As for merger activity, Gracia and Wheeler were not surprised since, again, there are precedents for this, such as during the aforementioned oil price collapses. What interested them more are the prospects for national oil companies (NOCs) in the coming days, since Middle East producers are actually better positioned for a takeoff than many international oil companies (IOCs).

Their argument is that IOCs will try to bring costs down by limiting upstream investments in their least cost-effective fields, which will put service companies—engineering, procurement, and construction—under pressure to make their prices more competitive. Gulf Arab NOCs, already enjoy some the most cost-effective reservoirs in the world and therefore have no need to reduce their investments. They are likely to benefit from a rebound effect as they find that these same service companies are now offering their services at prices lower than before.

The Gulf Arab producers have also stocked up financially over the high-price period and expanded capacity. The changing nature of downstream economics would work to their benefit as well, explain Gracia and Wheeler. Petrochemicals can be produced either from naphtha or from natural gas, but prices for naphtha, which is easier to transport, tend to be correlated closely to those of crude oil. Therefore, when crude prices fall, naphtha gains competitiveness respective to gas. This is particularly important for the Middle East, where petrochemicals have traditionally been gas-based.

With major refining projects now underway in the region, Gracia and Wheeler expect increased naphtha supply in the Middle East, which would make naphtha-based investments more attractive than they were in the past.

All that would be called for then is a little “portfolio rebalancing,” shifting the emphasis from upstream to downstream assets, Gracia explains. Everybody prefers high oil prices; both oil companies and oil producing nations, Wheeler went on to say, but low prices have tremendous hidden benefits as a spur for cost efficiency. These come in the form of process optimization, investment in IT, automation, and energy-efficiency solutions.

IOCs are still more efficient than NOCs, but from their long experience Gracia and Wheeler see that NOCs, Arab governments, and even private sector Arab oil companies have a steep learning curve when it comes to global best practices. Gracia, from Barcelona, has been consulting IOCs and NOCs for the past twenty years and Wheeler—from New York—has been in the Middle East since 2008. Egypt and all the regional energy players could benefit from industry best practice themselves, Gracia and Wheeler explained, adding that M&A itself is an option for NOCs.

The Best and Brightest

According to another A.T. Kearney report—“Mergers and Acquisitions in Oil and Gas”—IOCs have been “divesting” themselves of costly assets, specifically in downstream operations. Consequently there is a window of opportunity everyone could benefit from, NOCs included, but it is typically very short-lived; six to twelve months to be specific, and across the entire value-chain. China has actually been consolidating ahead of schedule, having bought 17% ($24 billion) of global assets in 2013 and another 4% (5.2 billion) in 2014 according to the report.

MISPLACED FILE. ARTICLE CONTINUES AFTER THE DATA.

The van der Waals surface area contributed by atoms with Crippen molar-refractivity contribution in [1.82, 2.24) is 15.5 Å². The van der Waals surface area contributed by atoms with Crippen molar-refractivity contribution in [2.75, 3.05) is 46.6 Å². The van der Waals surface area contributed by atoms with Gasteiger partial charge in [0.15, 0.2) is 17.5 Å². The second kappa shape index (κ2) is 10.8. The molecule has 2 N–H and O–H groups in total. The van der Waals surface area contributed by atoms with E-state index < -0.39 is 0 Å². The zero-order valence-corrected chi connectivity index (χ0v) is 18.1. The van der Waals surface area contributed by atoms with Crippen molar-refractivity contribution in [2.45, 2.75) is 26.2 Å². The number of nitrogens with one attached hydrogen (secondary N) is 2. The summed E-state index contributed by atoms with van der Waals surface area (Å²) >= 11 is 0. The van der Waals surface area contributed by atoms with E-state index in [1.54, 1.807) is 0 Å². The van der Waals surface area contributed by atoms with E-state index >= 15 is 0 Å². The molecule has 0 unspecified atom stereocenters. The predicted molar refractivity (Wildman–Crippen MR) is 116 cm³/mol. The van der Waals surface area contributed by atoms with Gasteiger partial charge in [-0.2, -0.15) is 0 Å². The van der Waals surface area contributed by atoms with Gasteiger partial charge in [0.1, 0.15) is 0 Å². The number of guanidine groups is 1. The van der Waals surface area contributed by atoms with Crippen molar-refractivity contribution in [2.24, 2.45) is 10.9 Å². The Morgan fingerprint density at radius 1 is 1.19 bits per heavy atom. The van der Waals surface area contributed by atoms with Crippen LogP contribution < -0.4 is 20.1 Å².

Ahmed Moaaz adds that it is always a healthy move for oil juniors—smaller firms like Sea Dragon—to consolidate their activities during an oil price slump. At $100 a barrel they can easily run a surplus and use it for future capital investments. At $45 a barrel there simply is no money for value-addition; revenues go exclusively to maintaining existing operations and paying salaries. M&A here could always help ride out adverse market conditions. Oil companies in Egypt should certainly start consolidating, Moaaz advised.

There are other opportunities on offer too, explain Gracia and Wheeler, as there are employees being laid off by IOCs. Those IOCs are sacrificing deep expertise, more so in the case of the shale sector. One CEO cited by the A.T. M&A report even stated: “Buying companies for exploration skill does not work as the talent just walks.” This might explain the sudden spate of job postings by Saudi Aramco targeting shale experts in the US, according to Bloomberg News, even adding an “unconventionals” category to their recruiting website.

According to Sinopec’s Wang Guangfu, Assistant to President & Deputy Chief Engineer of Petroleum Exploration and Production Research Institute (Pepris), the main policy lesson to learn in these trying times is “openness” to new techniques and ideas. This is what he liked the most about the recent optimization convention hosted by Egypt Oil & Gas, especially given China’s long history in petroleum. Some of its fields go back 50-60 years, necessitating access to foreign technologies.

Egypt in is much the same position, thanks to the age of its oil and gas fields, so one can see where the logic of the argument is going. It is good to see that petroleum journalism is always one step ahead in the optimization-consolidation game. The question now is for the rest of the petroleum sector to follow suit!